As for the actual quality of the sound, for the moment we only have the specifications from Cartier to go on but we might update on the actual sound quality online from SIHH 2017 itself. See you there.


Movement Manual winding calibre 9407 MC, with mysterious double flying tourbillon and minute repeater; 84 hours power reserve

Case 45mm grade 5 titanium

Strap Black “Gomma” alligator

Franck Muller Gravity Tourbillon Skeleton: Specifications, colours and the beautiful mechanism of the luxury watch

Gravity and timekeeping make strange but fetching bedfellows as shown here in the Franck Muller Gravity Tourbillon Skeleton. For a start, let’s get the strange part out of the way. Gravity is a force that certainly affects space-time and it is very cool in that way. Unfortunately, how it does this is very poorly understood by most people, largely because it is counter-intuitive. Since Abraham-Louis Breguet invented the tourbillon, the world of mechanical timekeeping has had a special relationship with this fundamental force.

On the one hand, it made admirable strides in illustrating how a mechanical system could correct for errors in rate caused by gravity’s effect on the hairspring. On the other hand, it also gave the impression that gravity was an avowed enemy of timekeeping but this is certainly not the case.

The Franck Muller Gravity Tourbillon Skeleton zooms in on the poetic side of gravity, leaning on the fact that gravity effectively causes space-time to curve. This is reflected to amazing effect in the gentle slope of the tourbillon carriage and bridges. The implication of this design is that gravity is causing deformations around the escapement, without causing any visible effects. This is extraordinarily beautiful. Adding to this are the matching blue accents in the carriage and the bridges, alongside the now-familiar curves of the Vanguard case. It helps of course that the tourbillon is quite large, with the carriage itself having a diameter of 21.2mm; the balance wheel is likewise quite large at 14mm and is set noticeably off-centre, calling further attention to the entire assembly.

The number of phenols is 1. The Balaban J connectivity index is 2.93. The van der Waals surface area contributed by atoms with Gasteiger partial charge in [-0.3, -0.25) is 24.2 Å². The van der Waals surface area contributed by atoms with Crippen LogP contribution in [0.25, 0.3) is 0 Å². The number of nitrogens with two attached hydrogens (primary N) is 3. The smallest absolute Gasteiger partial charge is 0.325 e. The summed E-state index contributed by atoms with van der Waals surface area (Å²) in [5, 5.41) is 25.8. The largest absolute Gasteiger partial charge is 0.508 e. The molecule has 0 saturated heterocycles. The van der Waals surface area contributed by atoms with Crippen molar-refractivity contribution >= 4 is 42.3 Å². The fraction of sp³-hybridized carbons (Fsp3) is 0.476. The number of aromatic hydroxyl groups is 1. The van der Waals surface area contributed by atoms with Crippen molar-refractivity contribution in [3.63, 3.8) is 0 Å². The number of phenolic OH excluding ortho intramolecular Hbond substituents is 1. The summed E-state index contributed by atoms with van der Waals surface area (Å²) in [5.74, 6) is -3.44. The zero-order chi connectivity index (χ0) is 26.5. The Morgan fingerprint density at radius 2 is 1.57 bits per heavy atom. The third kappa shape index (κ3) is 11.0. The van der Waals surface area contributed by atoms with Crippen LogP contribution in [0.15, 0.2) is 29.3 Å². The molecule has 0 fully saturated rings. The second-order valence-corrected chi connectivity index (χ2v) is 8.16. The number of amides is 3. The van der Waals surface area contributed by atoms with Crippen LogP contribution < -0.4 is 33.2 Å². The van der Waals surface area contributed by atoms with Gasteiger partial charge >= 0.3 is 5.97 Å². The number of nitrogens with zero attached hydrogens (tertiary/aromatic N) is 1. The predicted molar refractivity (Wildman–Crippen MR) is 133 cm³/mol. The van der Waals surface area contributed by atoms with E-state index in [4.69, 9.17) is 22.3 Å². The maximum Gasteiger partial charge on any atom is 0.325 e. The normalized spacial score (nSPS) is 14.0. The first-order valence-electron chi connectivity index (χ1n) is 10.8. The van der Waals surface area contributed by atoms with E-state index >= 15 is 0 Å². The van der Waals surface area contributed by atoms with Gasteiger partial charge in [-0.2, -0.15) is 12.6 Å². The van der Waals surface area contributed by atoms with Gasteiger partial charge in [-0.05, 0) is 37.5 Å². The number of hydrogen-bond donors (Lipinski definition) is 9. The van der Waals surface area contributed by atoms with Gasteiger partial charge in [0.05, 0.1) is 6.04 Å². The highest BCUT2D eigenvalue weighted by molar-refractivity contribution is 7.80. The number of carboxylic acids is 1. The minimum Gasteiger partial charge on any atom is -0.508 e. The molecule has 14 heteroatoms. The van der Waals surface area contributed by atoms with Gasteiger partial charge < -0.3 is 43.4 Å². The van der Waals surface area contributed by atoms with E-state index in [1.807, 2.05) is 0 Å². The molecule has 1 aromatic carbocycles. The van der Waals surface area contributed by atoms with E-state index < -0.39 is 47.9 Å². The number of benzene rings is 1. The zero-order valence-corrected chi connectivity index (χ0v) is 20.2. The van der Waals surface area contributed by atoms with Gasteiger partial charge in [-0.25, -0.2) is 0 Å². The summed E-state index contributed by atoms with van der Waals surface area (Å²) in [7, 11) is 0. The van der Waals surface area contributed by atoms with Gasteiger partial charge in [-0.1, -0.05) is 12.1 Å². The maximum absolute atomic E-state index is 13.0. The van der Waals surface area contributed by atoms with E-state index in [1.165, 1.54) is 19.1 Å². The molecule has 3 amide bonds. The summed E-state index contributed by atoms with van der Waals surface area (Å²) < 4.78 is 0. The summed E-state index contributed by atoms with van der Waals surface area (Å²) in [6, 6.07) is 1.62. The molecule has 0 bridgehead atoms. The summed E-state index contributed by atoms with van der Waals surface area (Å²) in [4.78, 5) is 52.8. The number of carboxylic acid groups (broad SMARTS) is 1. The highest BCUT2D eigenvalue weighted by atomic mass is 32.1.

Returning to that striking blue colour for a moment and the contrast with the black elements, the manual-winding calibre CS-03.SQT largely uses anodized aluminium so there is a wide range of colour possibilities here, from orange to yellow, to blue and more. Franck Muller says personalization is certainly a possibility here. As for that black, it is the result of a PVD treatment but the movement can also feature 5N or rhodium plating.


Movement Manual-winding CS-03.SQT with tourbillon; 5-day power reserve

Case 38.4mm x 39.6mm PVD-treated titanium, steel, rose gold or white gold; water resistant to 30 meters

Strap Rubber and nylon

Review Glashütte Original Senator Excellence Panorama Date Moon Phase

Review: Glashütte Original Senator Excellence Panorama Date Moon Phase

The story of Glashütte Original this year is all about Calibre 36 and it is certainly true that it is the beginning of a new story for the Saxon watchmaker. The Senator Excellence is at the heart of it but BaselWorld this year also showed us a hint of where the watchmaker intends to take this tale. Behold the Glashütte Original Senator Excellence Panorama Date Moon Phase, a chapter devoted to complexity made simple.

Well, to begin with, those familiar with moon phases will know all the usual stuff: it will be accurate for 122 years before it needs to be adjusted. Stellar stuff that is but the simplicity we seek lies in the operation of this adjustment. Again, those familiar with the moon phase, or own a watch with this charming complication, will know that there is a circumstance that will require manual intervention. If the watch stops for a prolonged period, it will need to be reset and, when it comes to the moon phase, that can be tedious. Not so for the Panorama Date Moon Phase.